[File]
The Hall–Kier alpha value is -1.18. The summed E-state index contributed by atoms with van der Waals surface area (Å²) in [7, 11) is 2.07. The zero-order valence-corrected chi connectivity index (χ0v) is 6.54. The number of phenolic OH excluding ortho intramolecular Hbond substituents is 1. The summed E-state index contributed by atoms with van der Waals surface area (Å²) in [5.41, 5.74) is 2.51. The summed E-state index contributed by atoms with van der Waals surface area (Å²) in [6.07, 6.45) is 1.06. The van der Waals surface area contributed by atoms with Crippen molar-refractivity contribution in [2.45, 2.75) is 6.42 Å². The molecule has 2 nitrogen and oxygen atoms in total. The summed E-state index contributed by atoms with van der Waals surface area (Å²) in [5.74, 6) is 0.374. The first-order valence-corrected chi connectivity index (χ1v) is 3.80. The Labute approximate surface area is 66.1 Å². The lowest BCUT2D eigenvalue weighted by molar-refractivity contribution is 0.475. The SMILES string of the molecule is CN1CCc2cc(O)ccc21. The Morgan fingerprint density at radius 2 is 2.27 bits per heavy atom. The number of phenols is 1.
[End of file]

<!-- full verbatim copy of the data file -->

The Hall–Kier alpha value is -1.18. The summed E-state index contributed by atoms with van der Waals surface area (Å²) in [7, 11) is 2.07. The zero-order valence-corrected chi connectivity index (χ0v) is 6.54. The number of phenolic OH excluding ortho intramolecular Hbond substituents is 1. The summed E-state index contributed by atoms with van der Waals surface area (Å²) in [5.41, 5.74) is 2.51. The summed E-state index contributed by atoms with van der Waals surface area (Å²) in [6.07, 6.45) is 1.06. The van der Waals surface area contributed by atoms with Crippen molar-refractivity contribution in [2.45, 2.75) is 6.42 Å². The molecule has 2 nitrogen and oxygen atoms in total. The summed E-state index contributed by atoms with van der Waals surface area (Å²) in [5.74, 6) is 0.374. The first-order valence-corrected chi connectivity index (χ1v) is 3.80. The Labute approximate surface area is 66.1 Å². The lowest BCUT2D eigenvalue weighted by molar-refractivity contribution is 0.475. The SMILES string of the molecule is CN1CCc2cc(O)ccc21. The Morgan fingerprint density at radius 2 is 2.27 bits per heavy atom. The number of phenols is 1.